Voices of the Year: The Day I Became a Writer
It's one thing to have a voice. It's another thing entirely to give it away to thousands of people.
About this time last year I sat blinking at a blog post about the annual Voice of the Year contest, thinking about what it might mean to enter. I tried to persuade several of my friends to join me, never really thinking about what it might mean if I actually won. And then one day, long after I had forgotten about it, I got an email. I won one of 12 spots to read my post aloud at the Keynote at BlogHer 2012.
With twelve other amazing bloggers, I sat in the balcony in the New York Hilton looking down at thousands of people, and we all suddenly wondered why we had been so personal in our submissions. We all wondered why we didn't realize how different it was to speak the words aloud to strangers. We all wanted to go back and hide behind the safety of our computer screens. I turned to Liz Liu, who was sitting next to me, and we exchanged mutual looks of "I'm going to throw up on you." She was wearing a very expensive designer size negative zero dress. I thought about how that dress would look on stage with barf down the front (from her) and from the side (from me), which made me laugh. Right about then the BlogHer paparazzi snapped a photo:
But then, Polly Pagenhart gave me a hug. Then, Shannon Carroll told me it was going to change my life. And I walked onto the stage and a table full of military spouses were sitting just beyond the bright lights, wooting and fist-pumping. I almost cried before I spoke, thinking about how personal my message was about to get. I told my story about how military homecoming is not the magic pill that cures deployment. I told about how the possibility of PTSD feels like a shark skulking in the waters below. I told about how I really actually peed on my surfboard.
I told that story many times before online, at military spouse forums, in my blog, and in email. But telling it in person gave me something I never had a chance to experience: a response from my audience. I knew, in no uncertain terms, which parts were funny. I knew, without a doubt, the parts that made people think. And I knew, absolutely, which parts were so touching that they elicited tears.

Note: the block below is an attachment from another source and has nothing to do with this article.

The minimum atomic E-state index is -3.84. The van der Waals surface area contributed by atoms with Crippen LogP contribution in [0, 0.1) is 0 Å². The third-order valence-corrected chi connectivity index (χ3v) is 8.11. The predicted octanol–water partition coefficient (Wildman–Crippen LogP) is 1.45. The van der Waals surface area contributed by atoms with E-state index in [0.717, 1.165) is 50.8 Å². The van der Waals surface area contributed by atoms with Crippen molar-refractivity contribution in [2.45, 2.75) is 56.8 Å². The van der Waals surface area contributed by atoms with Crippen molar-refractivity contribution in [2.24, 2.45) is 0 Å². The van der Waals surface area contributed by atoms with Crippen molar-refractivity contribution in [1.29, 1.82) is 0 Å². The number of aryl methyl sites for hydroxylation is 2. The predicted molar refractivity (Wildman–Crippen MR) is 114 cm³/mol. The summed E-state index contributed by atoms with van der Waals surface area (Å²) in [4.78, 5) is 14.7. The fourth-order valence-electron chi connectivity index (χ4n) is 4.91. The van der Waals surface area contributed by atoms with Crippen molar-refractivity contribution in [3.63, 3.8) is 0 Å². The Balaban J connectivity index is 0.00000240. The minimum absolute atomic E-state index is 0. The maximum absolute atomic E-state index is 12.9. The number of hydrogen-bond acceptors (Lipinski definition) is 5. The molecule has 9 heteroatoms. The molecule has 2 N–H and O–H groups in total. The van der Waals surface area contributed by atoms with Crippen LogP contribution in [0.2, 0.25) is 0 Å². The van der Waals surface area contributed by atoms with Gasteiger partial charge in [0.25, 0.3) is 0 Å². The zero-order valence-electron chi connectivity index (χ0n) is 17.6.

In that moment, I was not a blogger. I was a writer.
I have a very wise friend who once told me that those who write simply for the joy of writing keep diaries, and up until then my blog had been just that. But being a Voice of the Year, getting to hear my own voice speak the words, changed what I wanted. I wanted to be published, and BlogHer gave me that opportunity through the VOTY Anthology.
What's more, ever since the BlogHer '12 Conference where I read my blog post, I've connected with national media, obtained a major sponsor contract, talked with national news producers, and been published in the New York Times online. I've obtained a publicist and an editor for the book I'm writing and I've completely changed how I view my writing. It really did change my life. It really did change my writing.
Listen, I'm not making any guarantees about what VOTY could do for you, but I want to make sure you don't overlook it as an opportunity to change the way you think about your writing. If you see a post inviting you to submit your story and you blink, even once, you should do it. You must do it.
Please. Enter Voices of the Year.
And anyway, you just never know. You might be braver than I was. You might get the opportunity to throw up on someone fabulous if you win.
Editor's Note: Voices of the Year submissions will open in Mid-March. Sign up for our conference newsletter so you don't miss your chance!
Lori Volkman is a Deputy Prosecuting Attorney, a mom, a military spouse, and the writer of www.wittylittlesecret.com. She has been nominated for AFI's Military Spouse of the Year presented by Military Spouse Magazine, and you can cast a vote supporting her desire to tell the military story by voting with one click here. Voting closes February 5th.
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